Monday, March 14, 2011

Ancient Bronze working?

" I'm trying to process bronze (10%Sn) specimens for my master thesis. I have purchased the adequate metal and my trying to find information regarding forging and annealing (temperature and time) at the roman times."

If you don't mind some practical suggestions? Its hard to tell from your message, but it seems you might be working in a more experimental archaeology method, working modern pieces and comparing them to artifacts?

I have worked with hot hammered bronze bars a few time (not extensively, I admit). You want to bring the metal up to a bright red or maybe to a dull orange colour. Once the temperature drops below a dull red (so you can not see visible colour) you most certainly stop hammering. (Alloy not withstanding)
The key to this is working indoors, or maybe at night. The temperatures with bronze are much more restrictive than with copper or certainly iron. Indoors or night would give you constant light levels in the workshop, so you could learn the best set of visual cues. I mention this quite specifically, as the ancients would not have any other method of judging temperature ranges.
The individual alloy mixes will change your working ranges. Pure copper moves like butter in the red temperatures, but can still be hammered even cold. Bronzes get brittle very quickly (and dramatically) as the temperature drops below visual (again dependent on the exact mix).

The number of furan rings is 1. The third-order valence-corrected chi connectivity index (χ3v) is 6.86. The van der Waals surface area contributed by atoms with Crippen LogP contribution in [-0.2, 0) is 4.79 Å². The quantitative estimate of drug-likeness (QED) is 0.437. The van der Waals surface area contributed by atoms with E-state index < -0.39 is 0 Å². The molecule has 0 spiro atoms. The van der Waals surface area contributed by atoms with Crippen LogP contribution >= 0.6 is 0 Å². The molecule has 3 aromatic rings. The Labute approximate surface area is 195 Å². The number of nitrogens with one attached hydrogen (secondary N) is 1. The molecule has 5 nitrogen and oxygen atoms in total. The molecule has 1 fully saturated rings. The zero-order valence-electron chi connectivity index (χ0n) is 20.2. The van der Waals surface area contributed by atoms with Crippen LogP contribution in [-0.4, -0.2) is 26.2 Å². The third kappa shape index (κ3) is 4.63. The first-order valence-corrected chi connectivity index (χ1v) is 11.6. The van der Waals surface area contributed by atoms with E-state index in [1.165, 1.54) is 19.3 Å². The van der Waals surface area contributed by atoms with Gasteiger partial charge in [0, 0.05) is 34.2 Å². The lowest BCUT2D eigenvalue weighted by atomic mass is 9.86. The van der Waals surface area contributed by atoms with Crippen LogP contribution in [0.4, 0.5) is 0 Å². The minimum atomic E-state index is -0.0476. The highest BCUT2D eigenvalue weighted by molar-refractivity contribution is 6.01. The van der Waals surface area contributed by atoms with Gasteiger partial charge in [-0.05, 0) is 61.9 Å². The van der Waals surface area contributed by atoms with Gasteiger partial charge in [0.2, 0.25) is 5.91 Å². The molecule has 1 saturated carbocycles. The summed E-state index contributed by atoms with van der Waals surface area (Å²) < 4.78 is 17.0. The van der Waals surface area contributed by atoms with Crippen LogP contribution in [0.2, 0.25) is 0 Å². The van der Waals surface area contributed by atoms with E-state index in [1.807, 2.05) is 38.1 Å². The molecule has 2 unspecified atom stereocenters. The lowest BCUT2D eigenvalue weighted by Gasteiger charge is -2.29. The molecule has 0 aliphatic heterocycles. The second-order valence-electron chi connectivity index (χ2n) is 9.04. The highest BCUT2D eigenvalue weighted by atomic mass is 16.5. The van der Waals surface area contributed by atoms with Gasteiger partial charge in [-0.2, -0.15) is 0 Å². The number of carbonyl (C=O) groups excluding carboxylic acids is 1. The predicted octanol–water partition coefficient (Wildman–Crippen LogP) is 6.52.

For annealing, the copper alloys are heated to a 'dull red' (colour showing) then plunged in plain water. I don't really think you need better control than that. (not in my experience anyway)

The problem relating this to Roman technology may lie on the forges used. Charcoal fires of the time are generally fairly small, so only a smaller portion of a large object could be effectively heated at a time. If my experience with working copper sheet hot is any clue, you would be heating and working only part of a large object (imagine a sheet for a cauldron) at any one time.

Fun stuff to play with! Copper alloys move very fast under the hammer blows. Beware toxic elements (especially copper / zinc brass pretending to be bronze). Historic alloys also contain lead, also extremely un-healthy in the workshop!

I know this is a bit thin!
I'm off to Virginia for two weeks of Smeltfest tomorrow. Present will be Lee Sauder and Skip Williams (the hosts) / Mike McCarthy (I'm driving down with)/ Tim Young and Jake Keen from the UK / Jesus Hernandez and Jeff Pringle (two excellent bladesmiths) / Sheldon Browder and Steve Mankowski from Williamsburg. I am SO looking forward to this. I'll try to post from the madness...

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February 15 - May 15, 2012 : Supported by a Crafts Projects - Creation and Development Grant

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